Back to the regular end of the season grades for the Dallas Stars. While the postseason is in full swing with many glitches and questionable happenings, the Stars are still in the same position. Four straight seasons without a playoff appearance, and the fanbase is getting restless. After giving my grade for first year coach Glen Gulutzan last week (click here to read the article), today I will start the first of four parts grading the Stars’ roster looking at the goaltending, and continuing it by looking at the defense later this week before moving to the forwards early next week.
Kari Lehtonen: The Stars top netminder for the second season proved to be another impressive one. In the midst of another season of questions and missing the playoffs, Lehtonen elevated his game. Most of us knew that after last season, the Stars didn’t have to question if Lehtonen was an NHL starter and that they had someone that could steal games for them. But this season Kari went from a good story and positive in net to top-ten netminder and someone that started to get some national attention. He followed up numerous career highs by breaking a few again. In ten less games he had only two less wins than the 2010-2011 season. He had the sixth best goals-against average in the league among starters at 2.33 (breaking his career best of 2.55 from last season), and his .922 save percentage was sixth best among starters as well (another career best). Lehtonen again was able to keep a team with a less-than stellar defense in the playoff race and he consistently was the Stars’ best player throughout the season. If not for a groin injury that cost him about a month of the season around the holidays, he might have garnered some award talk for what he was able to do this season. But his injury might have been a small blessing for the Stars. It gave them a chance to see what the next player could do and it might have helped keep him fresh further into the season. In the end his second full season with the team solidified his position as a strong goalie in the NHL and erased any remaining doubts about what he could do. I don’t think the Stars could have asked for more from him with the roster they had. Final Grade: A+, and the Stars’ MVP for this year.
Richard Bachman: Before the season started, young Richard Bachman wasn’t expected to become a big thing in Dallas. He was one of two players set to man the crease with the Texas Stars, and someone that I thought could possibly be a backup option down the road. But that’s the great thing about sports, anything can happen and you never know what could happen. Bachman got the call-up after Lehtonen was injured, and saw his first action on December 8th as he came out to play the third period after Andrew Raycroft allowed five goals in the first two periods. The “under-sized” netminder stopped all 11 shots he face and from there things took off. He then started the next three games and won all three on the road with only three goals allowed. With his recent success, Bachman took the back-up job from a struggling Raycroft once Kari Lehtonen was back. In the end had some good and bad games when he did start down the stretch, but he only started three games after the trade deadline as the team relied almost solely on Lehtonen. He finished the season 8-5-1 with a 2.77 GAA and .910 SV% in his first taste of NHL action. But the big stat is that he went 5-3 with his lone shutout coming when he was the interm starter. When he was regularly playing he looked far more impressive and it was obvious he had to adjust to becoming a back-up once Lehtonen returned as his starts became few and rare between. In the end, the Stars found out what he could do and likely found their back-up for the next season or two while Jack Campbell starts his pro career in the AHL. Final Grade: B+. A strong to start to his NHL career.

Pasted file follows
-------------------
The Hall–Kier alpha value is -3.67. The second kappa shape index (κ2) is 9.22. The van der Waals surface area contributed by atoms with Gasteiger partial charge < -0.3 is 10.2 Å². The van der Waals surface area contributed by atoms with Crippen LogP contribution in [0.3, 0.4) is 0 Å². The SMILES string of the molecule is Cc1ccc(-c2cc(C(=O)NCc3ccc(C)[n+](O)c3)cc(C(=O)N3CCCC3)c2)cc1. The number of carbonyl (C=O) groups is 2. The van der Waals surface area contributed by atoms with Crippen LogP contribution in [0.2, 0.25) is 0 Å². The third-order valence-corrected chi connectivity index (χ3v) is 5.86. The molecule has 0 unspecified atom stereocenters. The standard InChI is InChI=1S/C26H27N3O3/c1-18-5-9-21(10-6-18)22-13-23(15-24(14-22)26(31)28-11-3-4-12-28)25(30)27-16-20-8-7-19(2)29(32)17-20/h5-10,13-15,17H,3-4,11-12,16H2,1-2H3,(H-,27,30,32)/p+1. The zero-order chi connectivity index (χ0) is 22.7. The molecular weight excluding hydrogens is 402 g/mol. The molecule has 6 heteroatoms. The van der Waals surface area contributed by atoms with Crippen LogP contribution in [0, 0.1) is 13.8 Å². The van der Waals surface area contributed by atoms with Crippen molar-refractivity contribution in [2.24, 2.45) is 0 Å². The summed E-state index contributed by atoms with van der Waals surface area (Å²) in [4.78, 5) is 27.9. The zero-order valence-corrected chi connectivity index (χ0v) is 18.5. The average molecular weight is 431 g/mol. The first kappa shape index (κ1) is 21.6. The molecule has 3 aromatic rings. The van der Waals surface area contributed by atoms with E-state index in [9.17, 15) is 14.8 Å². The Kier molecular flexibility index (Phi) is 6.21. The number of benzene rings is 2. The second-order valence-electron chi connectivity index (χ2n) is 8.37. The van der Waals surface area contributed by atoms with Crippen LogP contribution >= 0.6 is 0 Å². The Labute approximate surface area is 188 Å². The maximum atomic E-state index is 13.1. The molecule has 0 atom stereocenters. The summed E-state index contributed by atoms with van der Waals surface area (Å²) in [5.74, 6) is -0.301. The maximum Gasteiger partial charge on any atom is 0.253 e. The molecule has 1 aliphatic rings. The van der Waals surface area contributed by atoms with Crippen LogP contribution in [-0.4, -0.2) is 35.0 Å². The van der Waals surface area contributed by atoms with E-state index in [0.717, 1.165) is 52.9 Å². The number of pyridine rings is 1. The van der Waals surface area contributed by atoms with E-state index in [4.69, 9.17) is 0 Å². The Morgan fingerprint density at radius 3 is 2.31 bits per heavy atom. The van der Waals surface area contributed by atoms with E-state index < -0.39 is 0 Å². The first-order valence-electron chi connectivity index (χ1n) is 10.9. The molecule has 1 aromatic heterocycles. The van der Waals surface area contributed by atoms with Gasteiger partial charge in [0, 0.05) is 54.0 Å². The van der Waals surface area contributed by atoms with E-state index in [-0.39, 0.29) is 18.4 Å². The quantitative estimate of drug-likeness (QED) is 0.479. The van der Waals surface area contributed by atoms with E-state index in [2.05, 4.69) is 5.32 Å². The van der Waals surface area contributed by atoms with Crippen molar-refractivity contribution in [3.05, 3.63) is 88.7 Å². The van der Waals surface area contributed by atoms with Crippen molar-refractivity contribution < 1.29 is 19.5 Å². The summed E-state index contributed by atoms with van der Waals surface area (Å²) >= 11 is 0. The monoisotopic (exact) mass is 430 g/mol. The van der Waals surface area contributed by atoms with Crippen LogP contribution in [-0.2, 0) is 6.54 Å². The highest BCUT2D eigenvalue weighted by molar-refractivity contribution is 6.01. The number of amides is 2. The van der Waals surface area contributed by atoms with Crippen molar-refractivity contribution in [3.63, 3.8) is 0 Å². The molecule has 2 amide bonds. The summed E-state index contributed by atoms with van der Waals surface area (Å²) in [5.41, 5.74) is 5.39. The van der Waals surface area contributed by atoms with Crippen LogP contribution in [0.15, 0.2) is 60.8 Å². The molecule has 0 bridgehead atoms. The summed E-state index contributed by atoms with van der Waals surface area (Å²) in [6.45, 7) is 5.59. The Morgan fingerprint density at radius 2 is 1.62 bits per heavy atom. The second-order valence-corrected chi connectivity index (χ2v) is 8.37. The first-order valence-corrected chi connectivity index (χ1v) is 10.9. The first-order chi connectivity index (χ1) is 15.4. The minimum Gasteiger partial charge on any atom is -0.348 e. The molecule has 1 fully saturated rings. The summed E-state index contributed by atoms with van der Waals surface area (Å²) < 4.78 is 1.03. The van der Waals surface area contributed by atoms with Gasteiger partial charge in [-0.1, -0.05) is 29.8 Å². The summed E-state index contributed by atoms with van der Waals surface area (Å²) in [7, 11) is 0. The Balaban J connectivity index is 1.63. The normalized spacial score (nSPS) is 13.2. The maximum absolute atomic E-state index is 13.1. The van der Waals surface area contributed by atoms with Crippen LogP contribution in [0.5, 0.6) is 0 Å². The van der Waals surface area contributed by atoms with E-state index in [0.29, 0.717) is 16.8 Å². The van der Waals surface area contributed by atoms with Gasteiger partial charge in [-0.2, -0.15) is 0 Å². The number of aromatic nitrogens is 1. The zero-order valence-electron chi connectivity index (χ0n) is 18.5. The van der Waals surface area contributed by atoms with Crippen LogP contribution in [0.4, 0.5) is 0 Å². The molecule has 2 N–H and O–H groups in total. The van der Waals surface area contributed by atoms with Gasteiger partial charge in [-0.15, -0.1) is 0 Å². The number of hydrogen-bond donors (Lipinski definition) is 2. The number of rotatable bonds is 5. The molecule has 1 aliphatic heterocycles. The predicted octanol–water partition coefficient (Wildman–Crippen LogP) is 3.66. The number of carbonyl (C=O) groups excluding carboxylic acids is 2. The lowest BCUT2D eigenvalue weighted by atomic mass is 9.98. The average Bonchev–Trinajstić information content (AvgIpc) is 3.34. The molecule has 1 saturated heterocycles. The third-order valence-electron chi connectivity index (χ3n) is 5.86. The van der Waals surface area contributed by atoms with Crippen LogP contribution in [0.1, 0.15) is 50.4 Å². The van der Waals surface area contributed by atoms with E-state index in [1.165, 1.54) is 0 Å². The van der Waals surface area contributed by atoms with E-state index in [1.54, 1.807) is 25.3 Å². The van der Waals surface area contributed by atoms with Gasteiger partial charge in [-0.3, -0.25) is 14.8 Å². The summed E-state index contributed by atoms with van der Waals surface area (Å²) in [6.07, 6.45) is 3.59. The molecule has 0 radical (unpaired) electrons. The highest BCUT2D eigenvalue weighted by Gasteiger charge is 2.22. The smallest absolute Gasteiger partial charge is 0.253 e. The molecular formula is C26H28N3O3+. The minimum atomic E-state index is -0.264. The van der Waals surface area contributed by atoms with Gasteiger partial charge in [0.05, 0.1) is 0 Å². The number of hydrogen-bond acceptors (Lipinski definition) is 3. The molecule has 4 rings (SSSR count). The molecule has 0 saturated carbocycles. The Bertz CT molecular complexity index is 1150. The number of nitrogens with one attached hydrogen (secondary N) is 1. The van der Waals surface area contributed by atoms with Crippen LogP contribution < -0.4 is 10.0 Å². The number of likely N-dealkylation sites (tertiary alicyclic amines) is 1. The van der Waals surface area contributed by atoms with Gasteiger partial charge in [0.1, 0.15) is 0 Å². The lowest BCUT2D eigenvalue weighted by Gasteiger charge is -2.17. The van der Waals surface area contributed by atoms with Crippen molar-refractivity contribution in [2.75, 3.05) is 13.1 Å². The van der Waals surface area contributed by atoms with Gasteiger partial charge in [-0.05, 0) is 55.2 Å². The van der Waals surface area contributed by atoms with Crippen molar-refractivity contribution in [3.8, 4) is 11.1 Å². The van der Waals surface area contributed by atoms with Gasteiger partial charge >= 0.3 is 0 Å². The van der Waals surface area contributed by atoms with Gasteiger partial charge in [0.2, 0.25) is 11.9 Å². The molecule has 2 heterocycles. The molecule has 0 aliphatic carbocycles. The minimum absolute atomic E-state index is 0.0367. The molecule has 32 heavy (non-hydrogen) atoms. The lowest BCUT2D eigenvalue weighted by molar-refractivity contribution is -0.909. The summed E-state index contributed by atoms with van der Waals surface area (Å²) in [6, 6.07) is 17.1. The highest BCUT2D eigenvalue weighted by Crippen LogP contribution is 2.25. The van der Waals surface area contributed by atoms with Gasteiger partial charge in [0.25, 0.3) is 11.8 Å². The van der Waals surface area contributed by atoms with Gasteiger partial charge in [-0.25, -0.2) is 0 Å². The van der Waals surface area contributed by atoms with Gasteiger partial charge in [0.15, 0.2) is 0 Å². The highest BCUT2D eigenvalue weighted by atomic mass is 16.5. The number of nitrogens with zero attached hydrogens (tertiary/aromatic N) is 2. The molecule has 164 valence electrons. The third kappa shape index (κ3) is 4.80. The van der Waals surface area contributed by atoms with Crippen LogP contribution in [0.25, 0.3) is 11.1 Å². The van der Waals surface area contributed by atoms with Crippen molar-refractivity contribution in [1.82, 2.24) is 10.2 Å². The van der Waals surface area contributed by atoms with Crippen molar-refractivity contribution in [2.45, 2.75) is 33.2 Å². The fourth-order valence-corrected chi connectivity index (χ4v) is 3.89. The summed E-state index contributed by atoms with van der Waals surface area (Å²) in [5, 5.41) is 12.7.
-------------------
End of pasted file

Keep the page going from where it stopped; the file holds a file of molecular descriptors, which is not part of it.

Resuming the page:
Andrew Raycroft: I don’t think we really need to go over him. He went 2-8 in Dallas after a somewhat decent season last year backing-up Lehtonen, and we again found out why he has been bounced around the league for years. Final Grade: F, and thankfully gone this offseason.